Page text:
“You’re what they call the ‘cultural broker’ or bridge — I was always empowering people around me,” says the woman who as a girl made her bedroom a little classroom. “I never felt like I had a childhood or teenage-hood. I almost felt like I was a social worker growing up — putting fires out for a lot of people.”

She says little by little she learned by observing people, how to resolve issues.

“Psychology was a perfect match for someone who wanted to help people and intervene,” says Dr. Perez, who originally set out to be a pediatrician because of her father’s dream.

Eventually, she went on to complete her PhD in clinical psychology from Fordham University.

“The majority of my work is on women,” says the mother of four children, about her 25 year career.

“What I started realizing is that a lot of these Latinas coming to my practice were coming in because they were frustrated by the challenges they were facing in trying to become ambitious Latinas, and figuring out what they need to do,” she says. “So I found myself doing more career coaching than psychiatric evaluations.”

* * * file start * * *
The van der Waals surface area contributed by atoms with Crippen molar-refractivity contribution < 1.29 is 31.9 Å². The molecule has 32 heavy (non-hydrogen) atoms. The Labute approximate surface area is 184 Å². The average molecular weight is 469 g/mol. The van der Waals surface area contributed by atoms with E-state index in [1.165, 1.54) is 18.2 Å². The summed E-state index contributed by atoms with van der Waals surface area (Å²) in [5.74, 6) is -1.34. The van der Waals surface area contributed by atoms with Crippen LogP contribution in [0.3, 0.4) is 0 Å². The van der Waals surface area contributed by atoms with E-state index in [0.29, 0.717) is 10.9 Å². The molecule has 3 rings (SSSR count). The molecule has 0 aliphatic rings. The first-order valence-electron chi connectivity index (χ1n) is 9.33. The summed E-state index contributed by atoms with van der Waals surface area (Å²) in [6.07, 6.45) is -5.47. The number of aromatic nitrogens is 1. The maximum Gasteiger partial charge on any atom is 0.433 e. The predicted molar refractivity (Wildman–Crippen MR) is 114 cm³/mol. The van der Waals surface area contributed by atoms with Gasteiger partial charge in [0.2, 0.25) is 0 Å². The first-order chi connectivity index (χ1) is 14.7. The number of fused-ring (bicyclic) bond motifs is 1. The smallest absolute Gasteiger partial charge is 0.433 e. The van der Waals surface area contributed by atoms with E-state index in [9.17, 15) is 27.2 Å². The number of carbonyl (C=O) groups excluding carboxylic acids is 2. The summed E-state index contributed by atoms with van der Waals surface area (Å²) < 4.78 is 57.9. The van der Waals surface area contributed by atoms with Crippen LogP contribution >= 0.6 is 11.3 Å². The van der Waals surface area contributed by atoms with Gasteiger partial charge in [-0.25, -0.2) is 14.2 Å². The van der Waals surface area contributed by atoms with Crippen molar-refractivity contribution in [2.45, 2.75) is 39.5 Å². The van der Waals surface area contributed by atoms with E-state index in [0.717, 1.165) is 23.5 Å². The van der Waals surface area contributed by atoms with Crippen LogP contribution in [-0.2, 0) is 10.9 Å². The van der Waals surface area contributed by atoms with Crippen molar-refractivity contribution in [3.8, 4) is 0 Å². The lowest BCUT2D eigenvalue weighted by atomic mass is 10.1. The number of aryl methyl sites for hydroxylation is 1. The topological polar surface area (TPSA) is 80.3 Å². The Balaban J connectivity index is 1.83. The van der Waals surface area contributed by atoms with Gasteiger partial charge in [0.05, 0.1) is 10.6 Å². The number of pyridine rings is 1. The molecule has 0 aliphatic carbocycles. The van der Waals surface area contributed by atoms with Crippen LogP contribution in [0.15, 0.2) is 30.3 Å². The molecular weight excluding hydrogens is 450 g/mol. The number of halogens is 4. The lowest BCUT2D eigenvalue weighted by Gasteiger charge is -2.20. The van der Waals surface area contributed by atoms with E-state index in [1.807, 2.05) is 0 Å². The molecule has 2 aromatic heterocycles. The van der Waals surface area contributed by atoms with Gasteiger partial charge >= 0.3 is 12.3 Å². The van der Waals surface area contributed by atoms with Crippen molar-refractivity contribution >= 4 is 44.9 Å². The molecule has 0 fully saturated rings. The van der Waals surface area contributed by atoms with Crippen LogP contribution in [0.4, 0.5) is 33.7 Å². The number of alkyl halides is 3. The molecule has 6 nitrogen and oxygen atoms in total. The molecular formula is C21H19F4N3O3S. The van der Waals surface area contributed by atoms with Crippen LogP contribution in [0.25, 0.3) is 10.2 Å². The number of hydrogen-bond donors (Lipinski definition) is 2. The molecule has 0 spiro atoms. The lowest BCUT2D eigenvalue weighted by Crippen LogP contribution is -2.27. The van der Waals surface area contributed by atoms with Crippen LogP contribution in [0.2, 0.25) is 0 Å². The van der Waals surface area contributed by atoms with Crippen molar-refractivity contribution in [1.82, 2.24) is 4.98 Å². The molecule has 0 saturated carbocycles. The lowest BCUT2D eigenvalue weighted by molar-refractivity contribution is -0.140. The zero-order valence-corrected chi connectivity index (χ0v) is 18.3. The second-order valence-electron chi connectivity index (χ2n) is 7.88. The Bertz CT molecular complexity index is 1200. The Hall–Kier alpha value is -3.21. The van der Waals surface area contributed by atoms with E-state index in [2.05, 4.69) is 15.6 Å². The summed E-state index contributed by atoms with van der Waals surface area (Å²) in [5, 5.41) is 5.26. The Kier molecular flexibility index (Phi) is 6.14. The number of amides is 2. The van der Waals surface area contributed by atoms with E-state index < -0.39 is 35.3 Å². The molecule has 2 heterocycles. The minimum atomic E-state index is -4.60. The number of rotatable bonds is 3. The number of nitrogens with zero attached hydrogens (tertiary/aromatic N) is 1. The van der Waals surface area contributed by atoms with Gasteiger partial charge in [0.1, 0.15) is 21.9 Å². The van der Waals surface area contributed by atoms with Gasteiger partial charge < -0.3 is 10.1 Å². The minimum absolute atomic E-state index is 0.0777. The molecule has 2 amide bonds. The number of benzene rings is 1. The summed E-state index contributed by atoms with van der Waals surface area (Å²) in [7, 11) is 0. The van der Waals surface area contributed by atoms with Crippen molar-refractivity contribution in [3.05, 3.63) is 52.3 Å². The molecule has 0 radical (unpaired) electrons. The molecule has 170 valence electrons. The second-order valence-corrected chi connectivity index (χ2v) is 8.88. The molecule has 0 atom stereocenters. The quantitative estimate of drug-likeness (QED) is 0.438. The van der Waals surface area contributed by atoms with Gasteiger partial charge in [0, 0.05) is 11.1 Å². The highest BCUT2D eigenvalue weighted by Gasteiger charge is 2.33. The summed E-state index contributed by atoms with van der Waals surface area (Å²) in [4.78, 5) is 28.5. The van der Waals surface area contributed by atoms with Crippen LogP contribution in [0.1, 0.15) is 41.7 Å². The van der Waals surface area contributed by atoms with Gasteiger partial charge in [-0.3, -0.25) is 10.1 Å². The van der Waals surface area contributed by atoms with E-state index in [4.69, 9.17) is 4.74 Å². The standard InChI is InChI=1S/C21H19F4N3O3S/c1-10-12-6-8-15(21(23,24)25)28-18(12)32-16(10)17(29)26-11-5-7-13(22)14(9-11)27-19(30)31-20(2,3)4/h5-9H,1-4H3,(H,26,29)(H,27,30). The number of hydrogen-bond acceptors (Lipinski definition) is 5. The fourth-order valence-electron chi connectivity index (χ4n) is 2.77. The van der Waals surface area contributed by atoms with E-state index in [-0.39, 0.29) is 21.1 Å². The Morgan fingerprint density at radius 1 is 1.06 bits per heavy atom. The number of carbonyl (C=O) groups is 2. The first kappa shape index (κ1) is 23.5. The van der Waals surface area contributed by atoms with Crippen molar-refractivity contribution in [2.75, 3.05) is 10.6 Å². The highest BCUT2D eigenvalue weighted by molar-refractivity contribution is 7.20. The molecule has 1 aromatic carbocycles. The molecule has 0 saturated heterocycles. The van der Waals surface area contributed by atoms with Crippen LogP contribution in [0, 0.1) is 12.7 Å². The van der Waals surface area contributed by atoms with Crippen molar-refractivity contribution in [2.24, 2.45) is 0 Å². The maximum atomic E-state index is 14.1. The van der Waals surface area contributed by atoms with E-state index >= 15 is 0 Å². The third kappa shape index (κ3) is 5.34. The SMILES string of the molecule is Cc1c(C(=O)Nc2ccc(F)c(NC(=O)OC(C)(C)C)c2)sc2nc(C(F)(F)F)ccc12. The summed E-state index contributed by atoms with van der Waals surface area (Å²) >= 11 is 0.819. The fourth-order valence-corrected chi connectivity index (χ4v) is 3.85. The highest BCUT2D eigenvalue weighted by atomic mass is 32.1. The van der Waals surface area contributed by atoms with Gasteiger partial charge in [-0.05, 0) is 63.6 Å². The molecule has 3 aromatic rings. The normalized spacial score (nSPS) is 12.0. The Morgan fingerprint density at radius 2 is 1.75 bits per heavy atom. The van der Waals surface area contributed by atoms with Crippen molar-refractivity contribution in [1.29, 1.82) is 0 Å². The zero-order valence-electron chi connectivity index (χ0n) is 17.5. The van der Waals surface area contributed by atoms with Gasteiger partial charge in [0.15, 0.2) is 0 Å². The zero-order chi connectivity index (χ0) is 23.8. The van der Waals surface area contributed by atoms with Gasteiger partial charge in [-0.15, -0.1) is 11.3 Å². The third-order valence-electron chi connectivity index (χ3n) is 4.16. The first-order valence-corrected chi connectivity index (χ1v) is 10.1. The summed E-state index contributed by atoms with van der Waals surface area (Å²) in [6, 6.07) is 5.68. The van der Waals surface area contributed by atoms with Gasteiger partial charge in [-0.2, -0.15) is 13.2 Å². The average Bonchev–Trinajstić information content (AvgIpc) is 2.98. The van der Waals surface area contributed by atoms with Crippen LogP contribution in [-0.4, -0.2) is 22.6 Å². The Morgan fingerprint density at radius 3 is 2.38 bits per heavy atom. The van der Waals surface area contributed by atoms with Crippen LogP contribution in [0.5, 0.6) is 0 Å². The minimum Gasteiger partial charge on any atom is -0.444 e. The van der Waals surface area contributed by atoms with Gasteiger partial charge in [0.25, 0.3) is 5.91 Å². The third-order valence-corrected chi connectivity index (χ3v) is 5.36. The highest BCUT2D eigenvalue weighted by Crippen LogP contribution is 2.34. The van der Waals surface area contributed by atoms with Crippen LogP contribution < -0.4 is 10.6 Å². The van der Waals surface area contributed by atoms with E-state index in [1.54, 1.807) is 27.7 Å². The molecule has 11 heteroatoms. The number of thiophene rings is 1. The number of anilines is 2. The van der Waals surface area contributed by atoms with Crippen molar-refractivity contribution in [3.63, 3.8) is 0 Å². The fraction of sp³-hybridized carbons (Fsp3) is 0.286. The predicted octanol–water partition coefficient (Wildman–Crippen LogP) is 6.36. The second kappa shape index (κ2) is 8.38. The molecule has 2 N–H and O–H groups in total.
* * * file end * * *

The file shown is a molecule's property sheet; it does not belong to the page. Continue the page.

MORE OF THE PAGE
She soon realized what the underlying issue was.

“They were coming in without mentors at work and not having role models,” says Dr. Perez about her patients who had parents who have never worked in corporate America, or attended college. “I hardly have women who are depressed, they just don’t have a lot of confidence.”

She says just as our mother’s were pioneers in a new country, the new generation is now navigating their way into the unchartered corporate world.